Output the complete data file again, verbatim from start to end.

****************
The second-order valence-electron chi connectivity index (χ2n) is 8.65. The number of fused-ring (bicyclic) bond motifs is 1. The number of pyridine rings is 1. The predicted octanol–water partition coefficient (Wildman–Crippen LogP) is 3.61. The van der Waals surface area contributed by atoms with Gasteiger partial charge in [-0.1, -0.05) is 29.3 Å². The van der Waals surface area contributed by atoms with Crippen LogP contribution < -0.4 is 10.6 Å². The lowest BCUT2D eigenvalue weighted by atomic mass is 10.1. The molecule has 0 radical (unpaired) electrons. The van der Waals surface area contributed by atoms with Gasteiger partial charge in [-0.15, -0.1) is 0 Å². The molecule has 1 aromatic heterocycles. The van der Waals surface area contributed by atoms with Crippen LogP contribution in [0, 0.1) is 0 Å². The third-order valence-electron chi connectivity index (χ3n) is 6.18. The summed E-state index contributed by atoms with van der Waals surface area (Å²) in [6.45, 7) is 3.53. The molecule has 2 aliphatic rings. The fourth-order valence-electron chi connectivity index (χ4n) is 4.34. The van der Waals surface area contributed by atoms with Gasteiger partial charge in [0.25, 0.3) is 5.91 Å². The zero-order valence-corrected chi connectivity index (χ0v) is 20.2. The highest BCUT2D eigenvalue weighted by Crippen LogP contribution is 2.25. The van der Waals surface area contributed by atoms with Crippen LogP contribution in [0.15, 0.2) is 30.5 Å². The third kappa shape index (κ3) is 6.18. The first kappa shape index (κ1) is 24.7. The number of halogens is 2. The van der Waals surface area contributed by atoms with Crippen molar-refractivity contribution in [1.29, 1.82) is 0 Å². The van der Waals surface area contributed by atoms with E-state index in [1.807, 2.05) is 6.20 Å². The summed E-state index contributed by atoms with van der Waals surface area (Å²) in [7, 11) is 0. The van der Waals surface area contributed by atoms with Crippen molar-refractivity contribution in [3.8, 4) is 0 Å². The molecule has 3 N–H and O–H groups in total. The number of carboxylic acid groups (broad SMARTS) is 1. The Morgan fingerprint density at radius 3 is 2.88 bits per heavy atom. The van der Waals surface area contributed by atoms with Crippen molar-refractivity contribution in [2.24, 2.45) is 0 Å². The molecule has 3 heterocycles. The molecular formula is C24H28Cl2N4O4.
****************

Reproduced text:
The second-order valence-electron chi connectivity index (χ2n) is 8.65. The number of fused-ring (bicyclic) bond motifs is 1. The number of pyridine rings is 1. The predicted octanol–water partition coefficient (Wildman–Crippen LogP) is 3.61. The van der Waals surface area contributed by atoms with Gasteiger partial charge in [-0.1, -0.05) is 29.3 Å². The van der Waals surface area contributed by atoms with Crippen LogP contribution < -0.4 is 10.6 Å². The lowest BCUT2D eigenvalue weighted by atomic mass is 10.1. The molecule has 0 radical (unpaired) electrons. The van der Waals surface area contributed by atoms with Gasteiger partial charge in [-0.15, -0.1) is 0 Å². The molecule has 1 aromatic heterocycles. The van der Waals surface area contributed by atoms with Crippen LogP contribution in [0, 0.1) is 0 Å². The third-order valence-electron chi connectivity index (χ3n) is 6.18. The summed E-state index contributed by atoms with van der Waals surface area (Å²) in [6.45, 7) is 3.53. The molecule has 2 aliphatic rings. The fourth-order valence-electron chi connectivity index (χ4n) is 4.34. The van der Waals surface area contributed by atoms with Gasteiger partial charge in [0.25, 0.3) is 5.91 Å². The zero-order valence-corrected chi connectivity index (χ0v) is 20.2. The highest BCUT2D eigenvalue weighted by Crippen LogP contribution is 2.25. The van der Waals surface area contributed by atoms with Crippen LogP contribution in [0.15, 0.2) is 30.5 Å². The third kappa shape index (κ3) is 6.18. The first kappa shape index (κ1) is 24.7. The number of halogens is 2. The van der Waals surface area contributed by atoms with Crippen molar-refractivity contribution in [1.29, 1.82) is 0 Å². The van der Waals surface area contributed by atoms with E-state index in [1.807, 2.05) is 6.20 Å². The summed E-state index contributed by atoms with van der Waals surface area (Å²) in [7, 11) is 0. The van der Waals surface area contributed by atoms with Crippen molar-refractivity contribution in [3.8, 4) is 0 Å². The molecule has 3 N–H and O–H groups in total. The number of carboxylic acid groups (broad SMARTS) is 1. The Morgan fingerprint density at radius 3 is 2.88 bits per heavy atom. The van der Waals surface area contributed by atoms with Crippen molar-refractivity contribution in [2.24, 2.45) is 0 Å². The molecule has 3 heterocycles. The molecular formula is C24H28Cl2N4O4.